Under the Liberalised Remittance Scheme (LRS), Indian residents can remit up to $2.5 million in overseas investments every fiscal year. They are permitted to invest abroad, subject to the LRS limit. Foreign investment depends on various criteria, including portfolio diversification, returns, and risk. Depending on the returns, a resident's overseas investments are also taxable in India.
Overseas Equity Investments: These investments are taxed under short-term capital gains and long-term capital gains. Capital gains arise when investments in stocks in US markets generate profit when selling them at a higher price than their buying cost.
"When the stock is held for more than 24 months, the gains on the sale of the stock are long-term capital gains and will be taxed at 20 per cent plus applicable surcharge and fees. On the other hand, when the stocks are held for less than 24 months, the gains on the sale of the stock are short-term capital gains and will be taxed as per slab rates applicable to the investor," says Archit Gupta, CEO, Clear.
There is also a tax on dividends received at a flat rate of 25 per cent. The amount of tax is withheld by US companies, and the investor gets 75 per cent as a dividend. The dividend that the Indian investor receives will be added to the investor's income and taxed at regular tax rates. However, due to the double Tax Avoidance Agreement (DTAA), between US and India, the tax withheld in the US can be set off against tax payable in India.
Overseas Debt Investments: Foreign debt behaves similarly to Indian debt mutual funds. It is considered long-term if the resident holds the foreign debt for more than 36 months. "Otherwise, it is temporary. Short-term gains from foreign debt will be taxed at individual slab rates, while long-term gains will be taxed at 20 per cent after indexation. Interest and dividends from foreign debt are likewise subject to individual tax rates," says Suneel Dasari, founder and CEO, EZTax.in, an online income tax filing portal.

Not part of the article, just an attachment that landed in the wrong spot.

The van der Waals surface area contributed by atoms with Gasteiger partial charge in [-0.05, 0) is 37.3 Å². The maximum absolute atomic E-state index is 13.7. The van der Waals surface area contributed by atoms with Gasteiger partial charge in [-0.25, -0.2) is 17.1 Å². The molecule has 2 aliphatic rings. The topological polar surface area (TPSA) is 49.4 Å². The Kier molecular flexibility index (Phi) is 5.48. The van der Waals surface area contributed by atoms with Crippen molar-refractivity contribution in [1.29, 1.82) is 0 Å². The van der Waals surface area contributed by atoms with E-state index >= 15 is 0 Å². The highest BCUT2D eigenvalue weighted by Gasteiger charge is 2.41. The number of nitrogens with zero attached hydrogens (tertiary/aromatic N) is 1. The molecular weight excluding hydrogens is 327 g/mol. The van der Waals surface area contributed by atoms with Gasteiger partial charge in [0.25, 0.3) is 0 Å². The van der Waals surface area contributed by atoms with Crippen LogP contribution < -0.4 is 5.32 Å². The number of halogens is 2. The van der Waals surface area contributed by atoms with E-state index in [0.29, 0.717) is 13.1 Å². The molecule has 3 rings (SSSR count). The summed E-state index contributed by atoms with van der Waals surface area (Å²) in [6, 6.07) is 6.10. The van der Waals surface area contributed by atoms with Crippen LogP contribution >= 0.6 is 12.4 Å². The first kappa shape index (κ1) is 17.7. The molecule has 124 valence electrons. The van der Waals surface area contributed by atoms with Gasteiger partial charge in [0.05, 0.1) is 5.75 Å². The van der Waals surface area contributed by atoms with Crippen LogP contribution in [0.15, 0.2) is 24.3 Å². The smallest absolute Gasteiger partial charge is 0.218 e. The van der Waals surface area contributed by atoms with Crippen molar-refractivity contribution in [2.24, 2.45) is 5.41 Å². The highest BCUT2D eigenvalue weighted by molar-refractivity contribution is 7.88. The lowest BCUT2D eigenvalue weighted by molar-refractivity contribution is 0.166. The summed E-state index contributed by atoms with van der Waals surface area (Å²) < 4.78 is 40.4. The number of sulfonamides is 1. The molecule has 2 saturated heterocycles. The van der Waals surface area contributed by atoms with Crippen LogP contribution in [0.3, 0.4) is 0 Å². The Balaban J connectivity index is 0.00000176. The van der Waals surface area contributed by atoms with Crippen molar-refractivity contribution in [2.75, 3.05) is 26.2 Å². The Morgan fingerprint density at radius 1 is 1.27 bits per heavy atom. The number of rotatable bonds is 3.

Overseas Real Estate Investments: Foreign property will be taxed in the same manner as Indian property. "The long-term holding duration is two years. After indexation, short-term gains will be taxed at individual slab rates, while long-term gains will be taxed at 20 per cent. After using the standard deduction, rental income from foreign real estate is also subject to individual slab taxation rates," says Dasari. Foreign REIT dividends and rental income are likewise taxed at specific slab rates.
Dasari adds that taxpayers must record their total assets on their income tax return after the fiscal year. Also, if any taxes have been deducted in a foreign nation, the taxpayer may claim a foreign tax credit in India, subject to TRC and Form 67 filing.